Ferrari Portofino $250,000 3.5 sec seconds
How about at Ferrari? They should be able to put the Corvette to shame, right?
Prancing horse engineers used a dozen different aluminum alloys to help shave weight. Special new castings, dashboard changes, even a new electrical system made it 80 kg lighter than the California T it replaced. Then there’s the engine. A 3.9L twin-turbo V8 that puts out an impressive 592 hp at 7,500 rpm and 561 lb-ft of torque. There’s a seven-speed dual-clutch gearbox tuned for even faster shifts. And a variable exhaust that gets louder depending on how you’re driving. Even with magnetic shocks, the Portofino comes up short at the finish. The best it can do is a 3.5-second run to 100 km/h.
Bentley Continental GT $285,000 3.6 seconds
Bentley might be known more for massive power than outright acceleration, but that doesn’t mean that their cars are slow. The latest generation W12 model sports a 6.0L W12 engine that puts a pair of turbochargers to good use. Making 626 hp and 664 lb-ft of torque. Thanks to an eight-speed automatic and all-wheel drive, this luxury coupe that’s nicer than your house is also much quicker than your house. But it’s still not quicker than the C8 Corvette, coming up 0.6 seconds shy.
Audi R8 V10 Plus $220,400 3.4 seconds
Audi’s R8 roadster is a mid-engined look at the future. After all, this is the car Iron Man drove, right? The two-seater gets big traction thanks to quattro all-wheel drive, but it also gets a big engine. A 602 hp naturally aspirated V10 that will likely be one of the last V10s on the market. Sad, but probably inevitable. Carbon fibre, quattro, and side blades are no match for the new Corvette, with the R8 V10 Plus feeling a little more minus with a 3.4-second run to 100 km/h.
Dodge Challenger SRT Hellcat Redeye $97,890 3.4 seconds
If you want to triple the price of a base Challenger SXT, Dodge is happy to let you do it. Of course, they’ll nearly triple the horsepower rating too. That’s 797 hp from a 6.2L supercharged V8. This one’s full of drag racing tricks. Like two fuel pumps, a massive dual-snorkel intake on the hood. The ability to build boost before you launch. And a trick that lets the air conditioning cool the supercharger while you’re on your way back to the launchpad. It’s so ready for the track that you can get rid of the seats as an option to help save a few kilos.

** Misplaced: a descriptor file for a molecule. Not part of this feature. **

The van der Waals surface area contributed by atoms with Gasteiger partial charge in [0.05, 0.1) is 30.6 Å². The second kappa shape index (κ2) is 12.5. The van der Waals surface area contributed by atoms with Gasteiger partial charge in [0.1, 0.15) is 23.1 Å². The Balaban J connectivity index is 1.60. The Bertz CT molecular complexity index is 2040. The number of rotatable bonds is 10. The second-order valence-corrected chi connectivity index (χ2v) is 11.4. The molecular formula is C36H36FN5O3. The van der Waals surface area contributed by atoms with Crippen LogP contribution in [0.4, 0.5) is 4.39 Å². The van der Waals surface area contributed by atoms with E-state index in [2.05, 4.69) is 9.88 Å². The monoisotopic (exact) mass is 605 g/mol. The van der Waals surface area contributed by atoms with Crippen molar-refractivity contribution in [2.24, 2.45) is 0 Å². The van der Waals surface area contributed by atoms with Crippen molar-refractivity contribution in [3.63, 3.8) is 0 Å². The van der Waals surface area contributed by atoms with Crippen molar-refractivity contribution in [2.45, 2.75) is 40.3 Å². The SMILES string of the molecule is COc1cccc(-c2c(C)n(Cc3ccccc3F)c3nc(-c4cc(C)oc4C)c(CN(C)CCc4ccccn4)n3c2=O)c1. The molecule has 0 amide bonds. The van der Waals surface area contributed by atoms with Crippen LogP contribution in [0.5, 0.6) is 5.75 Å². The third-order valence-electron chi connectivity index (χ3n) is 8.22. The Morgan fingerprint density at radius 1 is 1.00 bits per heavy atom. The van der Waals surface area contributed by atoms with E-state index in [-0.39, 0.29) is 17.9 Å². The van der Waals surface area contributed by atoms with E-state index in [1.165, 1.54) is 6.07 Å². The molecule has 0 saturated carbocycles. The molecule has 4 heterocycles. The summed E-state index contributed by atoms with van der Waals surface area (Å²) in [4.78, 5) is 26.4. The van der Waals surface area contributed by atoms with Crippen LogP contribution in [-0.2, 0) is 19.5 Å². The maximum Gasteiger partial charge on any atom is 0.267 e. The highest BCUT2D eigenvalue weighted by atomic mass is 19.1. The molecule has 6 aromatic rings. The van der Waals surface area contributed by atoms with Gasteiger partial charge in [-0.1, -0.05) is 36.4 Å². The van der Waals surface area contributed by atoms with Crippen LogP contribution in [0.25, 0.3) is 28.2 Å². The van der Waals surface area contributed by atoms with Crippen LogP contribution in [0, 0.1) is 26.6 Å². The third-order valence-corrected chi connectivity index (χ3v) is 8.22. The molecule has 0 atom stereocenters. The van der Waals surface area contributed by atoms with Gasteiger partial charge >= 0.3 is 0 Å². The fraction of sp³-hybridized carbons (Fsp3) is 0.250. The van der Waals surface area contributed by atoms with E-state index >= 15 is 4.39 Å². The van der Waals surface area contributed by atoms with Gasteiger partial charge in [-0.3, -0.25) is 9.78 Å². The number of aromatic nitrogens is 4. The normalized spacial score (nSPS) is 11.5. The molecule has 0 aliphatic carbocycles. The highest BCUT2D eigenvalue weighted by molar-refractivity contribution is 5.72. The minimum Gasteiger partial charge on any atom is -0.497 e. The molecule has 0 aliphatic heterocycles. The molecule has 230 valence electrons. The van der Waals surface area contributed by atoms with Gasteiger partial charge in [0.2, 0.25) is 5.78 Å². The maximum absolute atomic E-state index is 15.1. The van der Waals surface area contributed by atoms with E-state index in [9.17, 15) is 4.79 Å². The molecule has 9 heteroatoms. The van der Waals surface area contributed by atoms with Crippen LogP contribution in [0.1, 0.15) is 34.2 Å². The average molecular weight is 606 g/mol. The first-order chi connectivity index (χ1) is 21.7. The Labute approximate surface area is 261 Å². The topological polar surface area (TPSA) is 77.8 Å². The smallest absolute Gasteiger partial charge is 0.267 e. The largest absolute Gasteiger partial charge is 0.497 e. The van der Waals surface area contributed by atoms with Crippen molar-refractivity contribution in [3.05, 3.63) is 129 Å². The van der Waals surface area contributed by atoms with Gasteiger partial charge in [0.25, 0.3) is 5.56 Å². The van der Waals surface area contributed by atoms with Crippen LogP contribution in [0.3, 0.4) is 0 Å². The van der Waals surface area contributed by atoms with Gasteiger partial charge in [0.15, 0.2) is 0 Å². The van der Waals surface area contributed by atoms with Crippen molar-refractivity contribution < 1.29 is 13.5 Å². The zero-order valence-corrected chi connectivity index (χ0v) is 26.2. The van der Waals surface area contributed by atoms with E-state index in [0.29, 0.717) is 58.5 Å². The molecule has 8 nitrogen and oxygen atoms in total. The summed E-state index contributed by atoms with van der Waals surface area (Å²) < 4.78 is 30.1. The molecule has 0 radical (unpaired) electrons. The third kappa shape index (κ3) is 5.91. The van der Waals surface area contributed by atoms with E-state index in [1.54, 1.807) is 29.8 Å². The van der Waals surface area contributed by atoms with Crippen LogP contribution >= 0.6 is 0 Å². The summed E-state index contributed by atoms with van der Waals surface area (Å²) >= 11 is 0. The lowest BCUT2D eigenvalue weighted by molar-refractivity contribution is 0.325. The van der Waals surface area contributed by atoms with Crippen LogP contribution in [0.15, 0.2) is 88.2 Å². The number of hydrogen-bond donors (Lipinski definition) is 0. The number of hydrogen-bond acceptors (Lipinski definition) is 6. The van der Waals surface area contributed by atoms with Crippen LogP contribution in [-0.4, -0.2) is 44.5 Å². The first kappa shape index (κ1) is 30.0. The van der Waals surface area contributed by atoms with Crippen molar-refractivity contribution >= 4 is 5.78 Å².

But as ready for the quarter-mile as it is, this too falls to the impressive acceleration that the eighth-generation Corvette can offer.
Aston Martin DBS Superleggera $365,000 3.2 seconds
The DB11 is Aston Martin’s flagship grand tourer. But that hasn’t stopped them from making some impressive special editions. The greatest is the DBS Superleggera. The DBS part of the name is iconic for Aston, and the Superleggera refers to the Italian coachbuilder who helped build some of the greatest Astons of the 1960s and 1970s.
The DBS uses a chassis made from bonded aluminum for lightness. It makes more downforce than any mass production Aston ever. Carbon fibre helps slash weight. And a 5.2L twin-turbo V12 puts out 715 hp and 664 lb-ft. Enough to help make sure Bond gets away, but not if the baddy is behind the wheel of the new Corvette.
Lamborghini Aventador S $463,775 3.0 seconds
The Aventador S stickers for nearly half a million dollars. And we’re guessing most of them trade for more than that once you add in a few of the best from the options list. For that price, you get a carbon fibre monocoque chassis. You get a seven-speed automated manual. You get electronically controlled all-wheel drive. And you get an engine. Do you ever get an engine.
A 6.5L V12 that will convince you the hills are alive with the sound of horsepower. It makes 730 hp at a stratospheric 8,400 rpm. There’s an active suspension, carbon fibre brakes, and four-wheel steering. What there isn’t is a Corvette in your rearview mirror, because the new ‘Vette is quicker.